Three names. Three people in one. Born in Portsmouth on 9 April 1806, there was Brunel the great engineer, who would habitually throw out the rulebook of tradition and established practice, and start again with a blank sheet of paper, taking the technology of the day to its limits – and then going another mile.
Then there was Brunel the visionary, who knew that transport technology had the power to change the world, and that he had the ability to deliver those changes. Finally, there was Brunel the artist – who rarely saw technology as just functional, and strove to entwine the fruits of the Industrial Revolution with the elegance and grace of the neo-classical painter.
His bridges, tunnels and railway infrastructure have entered a third century of regular use, and the beauty of their design and structure has rarely been equalled. The three decades, from the 1830s to the 1850s, saw an explosion of technical excellence, and it was Brunel who in so many cases lit the blue touchpaper. He did not always get it right first time, and it was left to others to reap the fruits of his many labours. Nevertheless, his actions fast-forwarded the march of progress by several decades. In 2006, Britain is celebrating the 200th anniversary of Brunel’s birth, with a multitude of events large and small, for the family, the steam buff and the academic alike. It will be a wonderful year, in which Isambard’s many legacies will be re-examined – and revisited.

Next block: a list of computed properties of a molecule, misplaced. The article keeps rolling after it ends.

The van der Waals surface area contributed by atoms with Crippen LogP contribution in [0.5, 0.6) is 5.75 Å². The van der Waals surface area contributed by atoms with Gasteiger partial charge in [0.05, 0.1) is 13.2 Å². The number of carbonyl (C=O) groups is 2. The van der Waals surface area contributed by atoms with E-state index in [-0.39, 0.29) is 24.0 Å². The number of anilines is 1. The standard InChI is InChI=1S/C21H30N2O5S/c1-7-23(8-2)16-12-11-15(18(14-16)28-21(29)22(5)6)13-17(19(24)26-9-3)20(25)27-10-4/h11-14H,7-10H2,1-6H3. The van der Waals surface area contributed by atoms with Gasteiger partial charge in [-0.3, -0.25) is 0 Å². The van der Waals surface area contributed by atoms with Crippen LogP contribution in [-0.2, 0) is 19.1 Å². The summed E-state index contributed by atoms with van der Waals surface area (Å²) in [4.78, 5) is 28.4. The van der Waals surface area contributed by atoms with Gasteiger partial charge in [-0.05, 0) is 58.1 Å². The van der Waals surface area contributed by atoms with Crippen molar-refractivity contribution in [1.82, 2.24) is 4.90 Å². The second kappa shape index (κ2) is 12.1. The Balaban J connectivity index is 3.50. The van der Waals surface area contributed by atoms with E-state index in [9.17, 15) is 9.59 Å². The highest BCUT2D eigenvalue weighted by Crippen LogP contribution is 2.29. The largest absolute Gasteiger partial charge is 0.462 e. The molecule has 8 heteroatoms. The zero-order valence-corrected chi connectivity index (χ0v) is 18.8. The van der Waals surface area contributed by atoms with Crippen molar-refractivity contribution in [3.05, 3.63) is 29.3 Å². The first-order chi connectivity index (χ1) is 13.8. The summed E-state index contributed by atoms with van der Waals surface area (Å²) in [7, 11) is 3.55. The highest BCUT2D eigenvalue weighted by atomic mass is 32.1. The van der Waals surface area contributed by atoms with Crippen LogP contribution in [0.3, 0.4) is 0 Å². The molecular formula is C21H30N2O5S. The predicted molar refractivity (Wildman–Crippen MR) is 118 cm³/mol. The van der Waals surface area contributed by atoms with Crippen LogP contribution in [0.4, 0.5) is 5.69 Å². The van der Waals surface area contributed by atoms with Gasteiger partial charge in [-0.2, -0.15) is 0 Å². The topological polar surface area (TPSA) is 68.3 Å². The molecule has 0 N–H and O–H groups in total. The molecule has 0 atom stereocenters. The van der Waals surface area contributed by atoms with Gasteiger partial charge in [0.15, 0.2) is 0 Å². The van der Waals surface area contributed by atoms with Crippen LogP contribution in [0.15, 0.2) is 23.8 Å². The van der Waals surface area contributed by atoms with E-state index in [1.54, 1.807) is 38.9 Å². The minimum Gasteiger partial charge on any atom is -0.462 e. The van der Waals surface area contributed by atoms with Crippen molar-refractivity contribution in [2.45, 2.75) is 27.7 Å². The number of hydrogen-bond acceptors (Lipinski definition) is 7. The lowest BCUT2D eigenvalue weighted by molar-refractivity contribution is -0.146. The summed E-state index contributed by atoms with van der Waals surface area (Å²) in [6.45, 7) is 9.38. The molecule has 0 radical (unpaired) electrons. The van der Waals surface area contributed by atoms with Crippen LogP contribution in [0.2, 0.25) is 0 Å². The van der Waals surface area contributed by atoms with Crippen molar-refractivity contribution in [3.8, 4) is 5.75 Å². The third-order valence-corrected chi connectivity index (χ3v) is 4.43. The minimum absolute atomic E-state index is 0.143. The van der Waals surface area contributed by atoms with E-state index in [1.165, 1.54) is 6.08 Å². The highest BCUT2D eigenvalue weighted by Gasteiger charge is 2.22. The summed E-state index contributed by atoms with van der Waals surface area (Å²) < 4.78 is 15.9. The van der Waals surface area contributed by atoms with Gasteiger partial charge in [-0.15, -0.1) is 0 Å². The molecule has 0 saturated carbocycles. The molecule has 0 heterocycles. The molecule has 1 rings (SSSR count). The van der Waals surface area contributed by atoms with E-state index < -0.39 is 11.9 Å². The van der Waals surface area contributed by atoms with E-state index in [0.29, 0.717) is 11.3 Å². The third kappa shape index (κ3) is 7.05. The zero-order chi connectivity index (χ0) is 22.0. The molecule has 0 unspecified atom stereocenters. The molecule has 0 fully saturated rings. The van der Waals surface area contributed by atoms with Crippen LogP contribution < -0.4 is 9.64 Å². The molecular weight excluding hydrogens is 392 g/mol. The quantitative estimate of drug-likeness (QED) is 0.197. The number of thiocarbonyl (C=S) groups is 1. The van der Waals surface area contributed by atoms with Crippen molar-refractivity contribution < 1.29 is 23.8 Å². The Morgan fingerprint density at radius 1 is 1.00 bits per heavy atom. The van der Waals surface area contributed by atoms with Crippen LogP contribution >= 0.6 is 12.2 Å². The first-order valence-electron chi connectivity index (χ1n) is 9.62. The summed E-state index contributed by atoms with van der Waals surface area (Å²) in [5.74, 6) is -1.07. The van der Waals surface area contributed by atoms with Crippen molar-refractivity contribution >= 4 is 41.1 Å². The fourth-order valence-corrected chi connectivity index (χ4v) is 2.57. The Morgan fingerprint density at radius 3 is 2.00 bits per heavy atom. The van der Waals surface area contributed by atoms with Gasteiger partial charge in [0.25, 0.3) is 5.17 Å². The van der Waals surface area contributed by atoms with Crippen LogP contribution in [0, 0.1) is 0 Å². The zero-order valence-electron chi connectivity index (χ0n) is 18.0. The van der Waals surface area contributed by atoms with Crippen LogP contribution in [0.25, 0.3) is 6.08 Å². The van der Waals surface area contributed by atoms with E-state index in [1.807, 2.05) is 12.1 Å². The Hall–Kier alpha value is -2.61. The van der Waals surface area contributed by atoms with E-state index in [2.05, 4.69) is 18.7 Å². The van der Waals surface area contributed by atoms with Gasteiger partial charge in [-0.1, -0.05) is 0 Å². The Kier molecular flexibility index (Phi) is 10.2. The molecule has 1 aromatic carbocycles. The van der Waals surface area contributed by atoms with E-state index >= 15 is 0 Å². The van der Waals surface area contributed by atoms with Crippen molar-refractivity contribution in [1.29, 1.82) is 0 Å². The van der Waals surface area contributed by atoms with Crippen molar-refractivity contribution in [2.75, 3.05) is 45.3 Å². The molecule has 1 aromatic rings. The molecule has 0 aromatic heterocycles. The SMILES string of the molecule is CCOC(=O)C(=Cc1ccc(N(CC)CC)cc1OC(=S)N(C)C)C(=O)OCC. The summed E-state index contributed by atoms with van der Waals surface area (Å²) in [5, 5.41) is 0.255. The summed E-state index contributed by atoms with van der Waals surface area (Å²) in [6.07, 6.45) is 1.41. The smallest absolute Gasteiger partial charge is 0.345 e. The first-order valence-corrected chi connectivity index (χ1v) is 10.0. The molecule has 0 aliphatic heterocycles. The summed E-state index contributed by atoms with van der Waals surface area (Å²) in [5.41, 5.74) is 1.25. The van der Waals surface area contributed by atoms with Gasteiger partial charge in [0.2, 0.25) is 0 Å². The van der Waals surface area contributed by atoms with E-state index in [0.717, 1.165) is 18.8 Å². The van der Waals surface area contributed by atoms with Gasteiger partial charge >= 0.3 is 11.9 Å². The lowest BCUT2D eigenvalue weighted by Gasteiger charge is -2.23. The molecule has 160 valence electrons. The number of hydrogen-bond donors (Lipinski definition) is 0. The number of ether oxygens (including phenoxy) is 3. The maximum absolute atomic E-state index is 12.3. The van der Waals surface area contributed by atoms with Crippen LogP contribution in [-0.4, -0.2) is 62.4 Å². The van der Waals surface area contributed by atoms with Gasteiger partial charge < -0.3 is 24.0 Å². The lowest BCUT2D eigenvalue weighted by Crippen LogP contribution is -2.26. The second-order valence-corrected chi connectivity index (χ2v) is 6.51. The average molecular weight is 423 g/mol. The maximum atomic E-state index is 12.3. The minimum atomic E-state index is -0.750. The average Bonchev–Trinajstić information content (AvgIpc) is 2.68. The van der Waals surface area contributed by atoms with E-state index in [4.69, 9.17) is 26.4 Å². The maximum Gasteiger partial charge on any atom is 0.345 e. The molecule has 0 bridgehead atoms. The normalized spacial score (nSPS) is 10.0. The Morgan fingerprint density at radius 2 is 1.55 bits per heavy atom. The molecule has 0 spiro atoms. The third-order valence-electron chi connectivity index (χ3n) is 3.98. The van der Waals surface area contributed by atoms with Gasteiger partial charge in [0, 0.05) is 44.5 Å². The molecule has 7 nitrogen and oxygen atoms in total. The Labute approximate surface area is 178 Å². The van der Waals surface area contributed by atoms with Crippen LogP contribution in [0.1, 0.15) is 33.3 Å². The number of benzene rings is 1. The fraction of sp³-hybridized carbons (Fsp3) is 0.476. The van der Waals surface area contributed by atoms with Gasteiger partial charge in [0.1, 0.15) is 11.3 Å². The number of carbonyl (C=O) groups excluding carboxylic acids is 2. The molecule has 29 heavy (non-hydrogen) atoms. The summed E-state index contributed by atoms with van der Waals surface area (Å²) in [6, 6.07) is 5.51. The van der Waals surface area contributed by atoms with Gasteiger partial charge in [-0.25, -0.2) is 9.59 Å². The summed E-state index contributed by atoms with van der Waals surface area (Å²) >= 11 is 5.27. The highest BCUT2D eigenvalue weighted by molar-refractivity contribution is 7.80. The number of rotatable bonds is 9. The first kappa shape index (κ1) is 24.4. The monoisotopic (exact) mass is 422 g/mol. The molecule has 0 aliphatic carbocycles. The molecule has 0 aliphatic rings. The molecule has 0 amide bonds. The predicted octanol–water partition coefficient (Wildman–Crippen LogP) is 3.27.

The landmarks will take centre stage, of course: the spectacular Royal Albert Bridge at Saltash, the magnificent glass-roofed terminus of Paddington, Maidenhead bridge with its elliptical arches that many said would never stand up, the stupendous Clifton Suspension Bridge, completed shortly after his death, to his design by a team of admirers, Bristol’s original Temple Meads station, the Dawlish sea wall railway route – everyone’s favourite section of the national network, and many more.